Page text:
Friday, December 30, 2005

Verse 3 - Why has God grown cold: Is 63:15-19

“Look down from heaven and see from Your holy and glorious habitation; where are Your zeal and Your mighty deeds? The stirrings of Your heart and Your compassion are restrained toward me. Why, O Lord, do You cause us to stray from Your ways and harden our heart from fearing You? Return for the sake of Your servants, the tribes of Your heritage. We have become like those over whom You have never ruled, like those who were not called by Your name.” (Isaiah 63:15, 17, 19)
Who is to blame for Israel’s condition? Has Israel slipped into apostasy due to the lack of God’s zeal and the concealment of His mighty deeds? Is God to blame for their hardness of heart? Has God caused them to stray from His own ways? Has God’s love for them grown cold? Was it not their own sin and the stubbornness of their own heart that lead them astray?

God is actively searching for those for whom He can show Himself strong. “For the eyes of the LORD move to and fro throughout the earth that He may strongly support those whose heart is completely His.” (2 Chronicles 16:9) God wants to be both God and Father to us and, if something is restraining Him toward us, it is not Him but we who are at fault. God stands ready to receive us, He longs to gather us in, but if we are left outside it is because of our own choosing. “O Jerusalem, Jerusalem, the city that kills the prophets and stones those sent to her! How often I wanted to gather your children together, just as a hen gathers her brood under her wings, and you would not have it!” (Luke 13:34)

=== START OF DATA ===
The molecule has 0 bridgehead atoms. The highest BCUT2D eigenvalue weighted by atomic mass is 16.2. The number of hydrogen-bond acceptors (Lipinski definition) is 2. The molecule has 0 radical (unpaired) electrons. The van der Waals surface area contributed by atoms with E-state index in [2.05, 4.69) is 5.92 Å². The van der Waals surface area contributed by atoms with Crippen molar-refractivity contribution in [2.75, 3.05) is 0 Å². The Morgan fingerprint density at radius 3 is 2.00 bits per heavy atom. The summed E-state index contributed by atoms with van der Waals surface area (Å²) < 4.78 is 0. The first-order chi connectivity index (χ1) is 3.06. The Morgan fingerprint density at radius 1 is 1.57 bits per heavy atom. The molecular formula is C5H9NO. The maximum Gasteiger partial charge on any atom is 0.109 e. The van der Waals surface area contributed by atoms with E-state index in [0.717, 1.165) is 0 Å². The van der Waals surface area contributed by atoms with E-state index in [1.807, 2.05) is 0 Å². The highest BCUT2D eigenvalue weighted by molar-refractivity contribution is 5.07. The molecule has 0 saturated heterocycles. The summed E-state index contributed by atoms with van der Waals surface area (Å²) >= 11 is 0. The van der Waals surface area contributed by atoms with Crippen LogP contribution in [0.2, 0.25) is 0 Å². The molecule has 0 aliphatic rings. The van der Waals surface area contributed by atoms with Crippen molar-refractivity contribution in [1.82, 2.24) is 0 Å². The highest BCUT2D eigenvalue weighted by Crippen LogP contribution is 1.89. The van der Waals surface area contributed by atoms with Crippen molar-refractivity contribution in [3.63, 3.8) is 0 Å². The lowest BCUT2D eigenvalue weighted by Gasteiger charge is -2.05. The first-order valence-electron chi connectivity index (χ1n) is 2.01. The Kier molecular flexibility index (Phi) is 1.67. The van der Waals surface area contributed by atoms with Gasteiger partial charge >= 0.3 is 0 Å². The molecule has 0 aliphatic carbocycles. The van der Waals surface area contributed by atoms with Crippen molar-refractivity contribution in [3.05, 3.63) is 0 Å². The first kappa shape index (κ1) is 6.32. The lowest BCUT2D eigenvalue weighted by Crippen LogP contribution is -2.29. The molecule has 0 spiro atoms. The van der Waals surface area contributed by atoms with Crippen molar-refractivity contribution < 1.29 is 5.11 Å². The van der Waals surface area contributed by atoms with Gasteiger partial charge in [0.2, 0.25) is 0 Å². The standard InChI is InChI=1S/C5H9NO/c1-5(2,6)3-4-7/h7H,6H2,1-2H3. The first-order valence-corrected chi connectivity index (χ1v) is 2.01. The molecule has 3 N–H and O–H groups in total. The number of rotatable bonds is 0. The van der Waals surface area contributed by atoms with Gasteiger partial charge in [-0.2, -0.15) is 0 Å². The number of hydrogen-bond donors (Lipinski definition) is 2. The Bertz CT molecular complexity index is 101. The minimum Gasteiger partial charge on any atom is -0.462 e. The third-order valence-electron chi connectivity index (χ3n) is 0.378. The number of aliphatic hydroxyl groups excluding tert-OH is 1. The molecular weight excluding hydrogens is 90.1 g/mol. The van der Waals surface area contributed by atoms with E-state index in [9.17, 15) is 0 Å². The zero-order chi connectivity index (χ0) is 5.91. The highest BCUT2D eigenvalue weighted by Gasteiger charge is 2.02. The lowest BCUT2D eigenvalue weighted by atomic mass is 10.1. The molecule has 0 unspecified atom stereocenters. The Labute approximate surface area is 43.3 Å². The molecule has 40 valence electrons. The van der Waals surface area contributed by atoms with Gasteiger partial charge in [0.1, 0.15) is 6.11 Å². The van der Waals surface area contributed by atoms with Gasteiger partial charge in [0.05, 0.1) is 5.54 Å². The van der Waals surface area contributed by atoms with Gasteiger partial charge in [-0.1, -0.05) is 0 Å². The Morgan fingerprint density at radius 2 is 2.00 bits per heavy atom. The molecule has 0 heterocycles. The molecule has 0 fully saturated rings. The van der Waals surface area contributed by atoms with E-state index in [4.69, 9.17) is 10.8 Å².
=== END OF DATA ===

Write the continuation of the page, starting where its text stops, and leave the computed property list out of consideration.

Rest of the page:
If we find ourselves distant from God, it is our responsibility to return to Him. Waiting for Him to come to us will not close the separation; we must choose to return to Him. “From the days of your fathers you have turned aside from My statutes and have not kept them. Return to Me, and I will return to you.” (Malachi 3:7) Returning to the Lord is something that is done with our heart. The issue is not where we are physically but where we are spiritually in our hearts. To return to the Lord we need to deal with our heart. “And rend your heart and not your garments. Now return to the Lord your God, for He is gracious and compassionate, slow to anger, abounding in lovingkindness and relenting of evil.” (Joel 2:13) Here is some practical advice from the scriptures to help in returning to the Lord.

“Take words with you and return to the Lord. Say to Him, ‘Take away all iniquity and receive us graciously, that we may present the fruit of our lips.’” (Hosea 14:2) We need to talk to God about the condition of our heart. We need to confess our sins and the coldness of our heart. We need to allow ourselves to hear what God has to say about us and then choose to repent of those things. We cannot hide our sin; now is not the time to keep silent; we must go to the Lord and talk it over with Him.

“Let the wicked forsake his way and the unrighteous man his thoughts; and let him return to the Lord, and He will have compassion on him, and to our God, for He will abundantly pardon.” (Isaiah 55:7) We must choose God’s ways over our own ways. Living with God often requires a change in our life style. When we choose to walk with God, we are also choosing to leave our own path and to walk in the path He has chosen for us. We cannot walk with God and at the same time walk after our own lusts and desires. We must leave our own ways and choose to walk in His.